Over Half of Employees Want Stricter Policies on This One Thing
Employees say stricter illness policies would make them feel better about returning to work.
As states begin to reopen, many Americans will soon be leaving the relative comfort of home to return to their workplaces. Moving back into a space full of people who could potentially be infected with coronavirus is enough to make anyone a bit wary, but a new survey from architecture, design, and consulting firm Gensler reveals that there's something employers can do to make their employees more comfortable about returning to work: implement stricter policies against working while sick.
In Gensler's "U.S. Work From Home Study 2020," which polled more than 2,300 workers in 10 industries, 55 percent of those surveyed said that having stricter workplace policies against working while sick would make them feel more at ease when heading back to the office. Individuals polled additionally noted that increasing office cleaning, spreading out work spaces, and providing more opportunities to work remotely would increase their comfort levels as well.
More controversially, 31 percent of those polled said they would also feel positively about their workplace discouraging employees from riding public transportation, with an additional 48 percent taking a neutral stance on the issue.
However, forcing employees to stay home while sick would mean providing adequate sick leave, and that would require serious structural changes at many companies. According to Bureau of Labor Statistics (BLS) data, as of March 2019, 76 percent of civilian workers—which excludes agricultural, domestic, government, and volunteer workers, as well as those who set their own wages and those being paid by family members—have access to paid sick leave. Among low-income individuals, that number drops dramatically: Only 31 percent of workers earning under $11 per hour have paid sick leave available to them.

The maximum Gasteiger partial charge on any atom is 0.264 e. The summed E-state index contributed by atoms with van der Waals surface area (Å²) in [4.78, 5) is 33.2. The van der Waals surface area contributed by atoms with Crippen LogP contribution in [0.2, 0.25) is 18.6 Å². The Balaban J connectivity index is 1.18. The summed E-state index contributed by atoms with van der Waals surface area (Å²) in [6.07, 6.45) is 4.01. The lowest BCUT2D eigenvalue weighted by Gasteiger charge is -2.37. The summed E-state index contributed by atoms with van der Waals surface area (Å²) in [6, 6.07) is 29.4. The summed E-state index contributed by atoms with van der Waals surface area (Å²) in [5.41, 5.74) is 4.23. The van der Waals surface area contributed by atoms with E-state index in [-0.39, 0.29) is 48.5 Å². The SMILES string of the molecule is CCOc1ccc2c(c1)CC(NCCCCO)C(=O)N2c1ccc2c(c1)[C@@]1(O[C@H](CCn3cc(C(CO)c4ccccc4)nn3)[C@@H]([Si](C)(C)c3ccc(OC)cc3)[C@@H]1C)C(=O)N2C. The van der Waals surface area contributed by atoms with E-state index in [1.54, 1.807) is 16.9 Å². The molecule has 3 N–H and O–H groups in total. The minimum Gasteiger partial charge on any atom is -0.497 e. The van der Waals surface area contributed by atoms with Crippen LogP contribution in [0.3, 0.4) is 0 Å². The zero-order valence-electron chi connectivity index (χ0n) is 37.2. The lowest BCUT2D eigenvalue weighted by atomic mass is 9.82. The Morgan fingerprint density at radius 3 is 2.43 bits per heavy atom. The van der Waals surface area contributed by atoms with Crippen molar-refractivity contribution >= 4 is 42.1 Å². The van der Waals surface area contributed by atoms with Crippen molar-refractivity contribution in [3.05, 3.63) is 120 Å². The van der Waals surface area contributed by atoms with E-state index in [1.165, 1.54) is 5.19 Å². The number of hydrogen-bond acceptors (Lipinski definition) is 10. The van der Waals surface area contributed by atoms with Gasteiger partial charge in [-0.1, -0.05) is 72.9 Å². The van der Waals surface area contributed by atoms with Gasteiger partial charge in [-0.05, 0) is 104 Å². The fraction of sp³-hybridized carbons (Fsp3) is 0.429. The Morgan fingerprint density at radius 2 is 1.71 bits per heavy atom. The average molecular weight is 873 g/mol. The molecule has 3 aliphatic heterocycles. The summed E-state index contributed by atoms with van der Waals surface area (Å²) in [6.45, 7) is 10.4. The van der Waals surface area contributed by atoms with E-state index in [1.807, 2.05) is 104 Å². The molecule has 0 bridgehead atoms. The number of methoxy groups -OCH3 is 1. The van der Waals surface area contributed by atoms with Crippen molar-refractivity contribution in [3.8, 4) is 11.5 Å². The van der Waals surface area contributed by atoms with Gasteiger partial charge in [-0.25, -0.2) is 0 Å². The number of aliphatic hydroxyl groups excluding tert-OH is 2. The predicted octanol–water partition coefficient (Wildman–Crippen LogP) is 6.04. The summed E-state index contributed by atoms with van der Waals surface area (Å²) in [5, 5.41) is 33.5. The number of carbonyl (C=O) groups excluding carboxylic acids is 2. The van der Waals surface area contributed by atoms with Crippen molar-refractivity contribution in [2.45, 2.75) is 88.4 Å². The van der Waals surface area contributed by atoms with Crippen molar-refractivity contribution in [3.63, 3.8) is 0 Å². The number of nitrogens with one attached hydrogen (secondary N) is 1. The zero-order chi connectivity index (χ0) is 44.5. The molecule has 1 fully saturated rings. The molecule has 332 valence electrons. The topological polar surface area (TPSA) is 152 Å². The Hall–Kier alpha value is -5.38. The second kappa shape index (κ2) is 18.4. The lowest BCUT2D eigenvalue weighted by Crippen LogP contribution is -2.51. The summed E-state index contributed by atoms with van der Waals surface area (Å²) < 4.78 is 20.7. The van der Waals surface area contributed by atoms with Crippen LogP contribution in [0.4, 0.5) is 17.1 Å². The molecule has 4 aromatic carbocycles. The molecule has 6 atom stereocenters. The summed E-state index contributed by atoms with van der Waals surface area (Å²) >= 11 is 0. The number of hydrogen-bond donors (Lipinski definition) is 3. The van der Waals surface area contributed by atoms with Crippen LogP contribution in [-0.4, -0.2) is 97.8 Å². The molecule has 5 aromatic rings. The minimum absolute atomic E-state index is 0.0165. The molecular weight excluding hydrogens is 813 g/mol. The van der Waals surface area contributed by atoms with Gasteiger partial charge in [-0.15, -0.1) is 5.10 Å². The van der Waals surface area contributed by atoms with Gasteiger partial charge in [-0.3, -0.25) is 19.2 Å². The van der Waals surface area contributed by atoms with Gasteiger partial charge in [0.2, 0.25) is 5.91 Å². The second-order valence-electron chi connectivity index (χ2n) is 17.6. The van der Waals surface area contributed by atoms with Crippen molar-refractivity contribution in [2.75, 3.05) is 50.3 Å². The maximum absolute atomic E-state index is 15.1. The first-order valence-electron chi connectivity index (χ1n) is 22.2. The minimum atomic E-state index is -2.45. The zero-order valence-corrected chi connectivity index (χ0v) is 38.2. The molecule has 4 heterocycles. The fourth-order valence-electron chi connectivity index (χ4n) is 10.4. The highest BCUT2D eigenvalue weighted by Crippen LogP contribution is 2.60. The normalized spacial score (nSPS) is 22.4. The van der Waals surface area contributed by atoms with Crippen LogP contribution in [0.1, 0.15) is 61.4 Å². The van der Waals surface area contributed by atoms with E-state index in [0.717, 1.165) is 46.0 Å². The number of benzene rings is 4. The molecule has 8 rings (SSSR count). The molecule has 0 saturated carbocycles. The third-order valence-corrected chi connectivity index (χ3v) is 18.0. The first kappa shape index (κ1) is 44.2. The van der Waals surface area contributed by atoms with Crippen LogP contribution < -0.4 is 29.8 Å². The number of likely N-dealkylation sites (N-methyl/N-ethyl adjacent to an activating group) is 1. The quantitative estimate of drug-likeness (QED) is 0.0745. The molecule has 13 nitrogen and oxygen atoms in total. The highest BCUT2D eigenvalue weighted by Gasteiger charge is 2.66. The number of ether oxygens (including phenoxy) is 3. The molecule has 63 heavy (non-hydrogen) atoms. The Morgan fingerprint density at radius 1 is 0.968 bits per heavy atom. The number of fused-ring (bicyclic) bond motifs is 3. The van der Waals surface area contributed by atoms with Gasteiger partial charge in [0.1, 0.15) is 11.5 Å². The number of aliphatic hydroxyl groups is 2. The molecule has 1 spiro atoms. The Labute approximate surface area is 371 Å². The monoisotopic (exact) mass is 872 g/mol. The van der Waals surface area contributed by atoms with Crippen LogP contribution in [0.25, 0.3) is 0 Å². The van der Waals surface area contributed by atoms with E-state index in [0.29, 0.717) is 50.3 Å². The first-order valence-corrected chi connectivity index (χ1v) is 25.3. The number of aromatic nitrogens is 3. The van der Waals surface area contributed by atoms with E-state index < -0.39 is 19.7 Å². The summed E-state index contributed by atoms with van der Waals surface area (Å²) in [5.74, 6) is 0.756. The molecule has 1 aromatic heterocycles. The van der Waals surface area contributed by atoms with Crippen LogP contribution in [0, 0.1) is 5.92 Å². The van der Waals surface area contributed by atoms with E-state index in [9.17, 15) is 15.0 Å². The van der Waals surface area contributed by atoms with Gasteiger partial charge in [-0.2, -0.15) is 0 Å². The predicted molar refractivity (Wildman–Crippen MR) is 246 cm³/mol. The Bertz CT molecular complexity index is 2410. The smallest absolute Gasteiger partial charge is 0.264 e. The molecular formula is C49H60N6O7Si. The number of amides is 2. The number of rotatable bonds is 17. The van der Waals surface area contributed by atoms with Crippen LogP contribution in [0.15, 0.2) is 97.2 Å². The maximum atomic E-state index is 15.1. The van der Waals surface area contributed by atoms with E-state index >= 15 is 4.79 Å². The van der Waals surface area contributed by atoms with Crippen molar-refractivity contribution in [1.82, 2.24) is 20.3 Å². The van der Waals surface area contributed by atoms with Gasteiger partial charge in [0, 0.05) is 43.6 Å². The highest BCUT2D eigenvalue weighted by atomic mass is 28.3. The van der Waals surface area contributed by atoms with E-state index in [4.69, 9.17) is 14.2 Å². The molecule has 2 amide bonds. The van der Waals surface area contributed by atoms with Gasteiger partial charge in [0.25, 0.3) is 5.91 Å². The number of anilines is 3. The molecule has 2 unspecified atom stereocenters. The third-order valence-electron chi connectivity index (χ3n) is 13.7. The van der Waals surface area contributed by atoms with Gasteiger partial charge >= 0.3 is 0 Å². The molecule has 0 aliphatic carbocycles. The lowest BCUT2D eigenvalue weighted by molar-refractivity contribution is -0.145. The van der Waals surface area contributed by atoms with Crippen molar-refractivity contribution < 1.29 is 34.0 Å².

Fortunately, the benefits of providing sick leave would overwhelmingly outweigh the disadvantages—particularly with coronavirus still looming large, and employees wanting their sick coworkers to stay home. According to a 2013 study published in the American Journal of Public Health, in a simulated flu epidemic, if employees were to take just two days off, the spread of the virus in a workplace could drop by as much as 40 percent. From an economic standpoint, sick days are beneficial as well: 2014 research from the Center for Economic and Policy Research found that paid sick leave boosted both workplace productivity and employee morale, which can lead to greater employee retention.
When it comes to reducing the spread of coronavirus, there's no doubt about it—staying home is absolutely crucial. According to a May 2020 study published in the American Journal of Infection Control, when compared to areas with no stay-home mandates, areas with stay-home orders had approximately 49 percent fewer coronavirus cases and 60 percent fewer coronavirus fatalities after just three weeks. And if you're wondering how work will look different when you return, check out these 5 Things You'll Never See in Your Office Again After Coronavirus.